According to the back cover of Watch Out, “Many critics count [Raeber] among the more significant writers of the second half of the twentieth century.” I agree. Kuno Raeber’s exquisitely artful poems express a spiritual shift that fits many post–World War II psyches. These poems abandon religious dogma, arguing powerfully for the legitimacy of direct spiritual perception.

Raeber was once a Jesuit novitiate. When that experience “ended in disaster,” he suffered a spiritual and psychological loss. “For me,” he said, “the church contained everything.” Depression took hold, but eventually Raeber discovered that the physical world could fuel expression of his spiritual intuitions.

In Watch Out, his perceptive faculties reclaim ancient imagery and symbols, creating an old / new point of contact between the individual and a greater cosmos. “Upright, you’ll / shoot up at some point mute and shackled / on the stony seat in back, scared / from sleep and see / the rooster, its eyes smashed / to splinters, broken in pieces on the pavement . . . / But like then, remember? remember?, / a single cricket will / chirp . . . / And look, outside / there’s someone still pushing, like then, his new / bicycle by and whistling.”

Raeber’s deep obsession is with reality, and in reality a lot goes on. You may be experiencing a moment fraught with finality and death, but someone else is enjoying his new bike. Raeber’s psyche is awake, upright, willing to connect directly. He sees, he accepts, he refuses to interpret, as in the poem “Twilight”: “Twilight and a gentle breeze / from the meadows. / The path / a snake alone / into the unknown and white.”

Raeber also investigates man-made vistas. The third section of the book, “Steps, Winding,” focuses on cities, those Ozymandian edifices that attempt to create a foothold in eternity. In “New York,” he writes: “Skyscrapers as new / bodies for / Venetian senators torn / down in the construction and / endlessly erected / the processions / of scarabs / of pharaohs.”

He describes Sixth Avenue where, despite man’s apparent control of the world, nature asserts itself: “An Uptown wind drags / Downtown the feathers / the down plastered with tar and mud / the avenue / Uptown Downtown torn / off by the east wind the feathers / filthy the down / plastered with tar and mud.” We build cities, then rebuild them, again and again as if this one, this last one, will stand forever. But cities fall while feathers, however besmirched, remain.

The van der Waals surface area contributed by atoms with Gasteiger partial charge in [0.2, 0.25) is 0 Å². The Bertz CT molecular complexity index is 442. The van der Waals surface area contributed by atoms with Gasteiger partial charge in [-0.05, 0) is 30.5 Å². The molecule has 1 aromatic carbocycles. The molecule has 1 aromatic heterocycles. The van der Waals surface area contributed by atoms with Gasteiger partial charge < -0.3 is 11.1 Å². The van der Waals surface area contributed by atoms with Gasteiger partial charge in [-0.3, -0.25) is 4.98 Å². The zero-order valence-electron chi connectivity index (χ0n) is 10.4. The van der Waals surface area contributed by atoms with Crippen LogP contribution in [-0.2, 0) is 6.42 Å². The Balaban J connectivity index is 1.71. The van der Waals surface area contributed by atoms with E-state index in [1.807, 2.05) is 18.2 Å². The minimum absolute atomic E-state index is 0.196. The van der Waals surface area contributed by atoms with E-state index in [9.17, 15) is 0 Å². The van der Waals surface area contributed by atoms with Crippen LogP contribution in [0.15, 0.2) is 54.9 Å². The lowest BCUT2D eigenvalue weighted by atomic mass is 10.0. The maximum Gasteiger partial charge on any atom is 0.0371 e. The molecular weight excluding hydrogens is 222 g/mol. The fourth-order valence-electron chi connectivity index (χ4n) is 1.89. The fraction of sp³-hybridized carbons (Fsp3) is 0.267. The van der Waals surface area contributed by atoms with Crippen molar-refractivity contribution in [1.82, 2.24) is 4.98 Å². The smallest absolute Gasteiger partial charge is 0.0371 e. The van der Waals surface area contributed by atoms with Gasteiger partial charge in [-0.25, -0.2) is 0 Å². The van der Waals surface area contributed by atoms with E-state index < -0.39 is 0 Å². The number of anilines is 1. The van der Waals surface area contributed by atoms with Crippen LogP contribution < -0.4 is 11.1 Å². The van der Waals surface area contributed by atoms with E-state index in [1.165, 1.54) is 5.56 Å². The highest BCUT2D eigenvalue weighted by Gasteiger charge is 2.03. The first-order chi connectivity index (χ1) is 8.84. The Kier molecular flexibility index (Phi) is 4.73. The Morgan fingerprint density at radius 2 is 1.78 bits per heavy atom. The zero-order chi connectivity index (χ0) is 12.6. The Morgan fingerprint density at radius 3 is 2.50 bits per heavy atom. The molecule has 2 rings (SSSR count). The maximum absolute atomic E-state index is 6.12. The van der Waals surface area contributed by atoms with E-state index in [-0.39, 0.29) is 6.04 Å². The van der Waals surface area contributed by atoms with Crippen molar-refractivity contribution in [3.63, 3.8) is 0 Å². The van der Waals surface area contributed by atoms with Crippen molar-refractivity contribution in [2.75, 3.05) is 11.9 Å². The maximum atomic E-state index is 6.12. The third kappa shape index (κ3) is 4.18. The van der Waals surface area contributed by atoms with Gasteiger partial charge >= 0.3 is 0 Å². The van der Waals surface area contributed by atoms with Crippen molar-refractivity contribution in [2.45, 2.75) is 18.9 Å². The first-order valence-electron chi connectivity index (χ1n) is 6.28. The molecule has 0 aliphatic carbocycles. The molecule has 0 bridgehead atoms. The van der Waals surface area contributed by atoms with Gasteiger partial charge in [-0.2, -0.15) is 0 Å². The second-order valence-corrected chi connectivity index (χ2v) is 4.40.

Stuart Friebert’s long friendship with Raeber and close reading of these poems make him a superb translator. Using the poet’s vocabulary and rhythmic patterns, he brings Raeber to life, introducing us to a different kind of mystic—a realist whose aesthetically gorgeous spiritual investigations refuse to overreach.

And in the end Raeber claims no definitive understanding of the cosmos. His poems issue no promises. No certificates of certainty. Life, for Raeber, is decidedly ambiguous: “Below / right at the bottom of the fountain suddenly / open expanse. Sails / next to the swans. But / up through the cracks / fumes of blood.”

The “disaster” that ended Raeber’s stint as a Jesuit novitiate destroyed his sense of the world. Raeber’s poetic investigations mitigated the pain and filled the vacuum created by the breakdown of his early beliefs. He started over, rebuilding a relationship to his experience, to things he could know and things he had to accept as beyond his ken. Although the particulars of crises differ, many of us share this task.

Raeber’s work is a window into a singular mind in the process of becoming conscious. His poems do not comfort, but they do provide challenging companionship. That alone is valuable, but in Raeber we also get word art of the highest order. Like Caravaggio, he understood that even in darkness and shadow, beauty persists.

—Deborah Bogen Pittsburgh, Pennsylvania



Drunk, by early light, I force myself
into the garden, which stares at me through
a thousand eyes. Only
the tortoises stir, gathered together in
the wet grass, and talk over
the sights of the night.
If I were clear minded, they’d take me
into their confidence. I tumble
by to the last
window lit up, as if I could save it
from dying. Someone’s
already sharpened tomorrow’s
sun-dagger behind the horizon.

—Kuno Raeber